A month's worth of rain in one night triggered landslides that slammed into the outskirts of Hiroshima. Rain-sodden slopes collapsed in torrents of mud, rock and debris in least five valleys in the suburbs of the western Japanese city.

landslide Hiroshima Japan

Hiroshima prefectural police said 36 people were confirmed dead and at least seven others were missing. The Fire and Disaster Management Agency said 15 people were injured, two seriously. Among those dug out of the debris were two brothers, aged 11 and two, whose house was struck as they slept.

"A few people were washed away and it is hard to know exactly how many are unaccounted for," said local government official Nakatoshi Okamoto, noting that the conditions in the disaster area were hindering efforts to account for all those affected.

Houses had been pushed 100 metres by the force of the landslide in the worst-hit area, where thick, knee-high mud hampered rescue efforts.

Hillsides caved in or were swept down into residential areas after heavy rains left slopes unstable. "The rain was just pouring down and the street in front of my house turned into a river," a man in his 70s told national television NHK.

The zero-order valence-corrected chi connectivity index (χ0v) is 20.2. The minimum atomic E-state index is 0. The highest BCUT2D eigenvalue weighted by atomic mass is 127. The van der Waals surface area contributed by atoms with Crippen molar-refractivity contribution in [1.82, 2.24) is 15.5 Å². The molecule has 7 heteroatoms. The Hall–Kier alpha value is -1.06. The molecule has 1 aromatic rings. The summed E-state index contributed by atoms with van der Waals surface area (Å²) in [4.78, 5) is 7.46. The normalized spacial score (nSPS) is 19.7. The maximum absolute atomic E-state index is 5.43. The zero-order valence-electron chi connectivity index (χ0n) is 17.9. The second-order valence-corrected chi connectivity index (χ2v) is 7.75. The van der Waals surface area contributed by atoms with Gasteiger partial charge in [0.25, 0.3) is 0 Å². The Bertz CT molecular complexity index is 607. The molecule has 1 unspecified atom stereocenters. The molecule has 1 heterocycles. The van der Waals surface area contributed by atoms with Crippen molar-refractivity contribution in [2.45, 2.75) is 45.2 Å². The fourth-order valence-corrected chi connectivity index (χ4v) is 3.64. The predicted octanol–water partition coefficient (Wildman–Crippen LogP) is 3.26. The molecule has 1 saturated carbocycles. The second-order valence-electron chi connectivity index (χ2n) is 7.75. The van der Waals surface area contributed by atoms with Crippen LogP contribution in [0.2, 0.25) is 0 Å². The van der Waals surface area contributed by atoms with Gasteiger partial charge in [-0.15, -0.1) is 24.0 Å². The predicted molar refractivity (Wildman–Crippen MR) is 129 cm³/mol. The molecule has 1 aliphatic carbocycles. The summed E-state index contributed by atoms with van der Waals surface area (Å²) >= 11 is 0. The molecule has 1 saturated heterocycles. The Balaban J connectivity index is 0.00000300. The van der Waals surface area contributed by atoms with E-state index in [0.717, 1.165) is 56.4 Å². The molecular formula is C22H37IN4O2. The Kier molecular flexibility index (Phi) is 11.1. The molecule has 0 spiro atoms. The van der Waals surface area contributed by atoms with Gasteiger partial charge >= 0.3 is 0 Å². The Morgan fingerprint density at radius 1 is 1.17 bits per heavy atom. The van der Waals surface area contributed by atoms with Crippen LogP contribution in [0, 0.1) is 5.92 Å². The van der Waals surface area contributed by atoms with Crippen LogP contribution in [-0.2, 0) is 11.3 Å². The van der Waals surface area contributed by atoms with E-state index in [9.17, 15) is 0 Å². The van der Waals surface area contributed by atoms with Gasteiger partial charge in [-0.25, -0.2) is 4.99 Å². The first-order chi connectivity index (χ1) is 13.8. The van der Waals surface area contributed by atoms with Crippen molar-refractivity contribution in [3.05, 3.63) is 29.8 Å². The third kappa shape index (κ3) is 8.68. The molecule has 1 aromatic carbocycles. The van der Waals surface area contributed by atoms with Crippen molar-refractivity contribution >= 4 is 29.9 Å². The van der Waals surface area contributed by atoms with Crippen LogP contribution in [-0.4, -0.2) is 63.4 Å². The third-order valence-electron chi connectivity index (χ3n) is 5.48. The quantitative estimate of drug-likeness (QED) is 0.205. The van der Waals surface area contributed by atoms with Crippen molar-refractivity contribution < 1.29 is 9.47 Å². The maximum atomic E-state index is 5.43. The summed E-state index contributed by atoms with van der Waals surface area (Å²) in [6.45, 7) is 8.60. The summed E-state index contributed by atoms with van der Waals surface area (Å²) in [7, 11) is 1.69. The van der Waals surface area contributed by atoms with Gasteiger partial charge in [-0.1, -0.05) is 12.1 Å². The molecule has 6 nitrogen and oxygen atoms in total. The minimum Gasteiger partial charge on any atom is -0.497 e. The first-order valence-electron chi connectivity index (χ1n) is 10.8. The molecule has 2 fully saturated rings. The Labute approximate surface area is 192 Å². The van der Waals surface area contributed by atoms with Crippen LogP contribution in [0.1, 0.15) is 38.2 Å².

Landslides are a constant risk in mountainous, crowded Japan, where many homes are built on or near steep slopes. Cities in land-scarce Japan often expand into mountainous areas, leaving such development vulnerable to landslides.

Damage from land and mudslides has increased over the past few decades due to more frequent heavy rains, despite extensive work on stabilising slopes. In the past decade there have been nearly 1,200 landslides a year, according to the land ministry, up from an average of about 770 a year in the previous decade.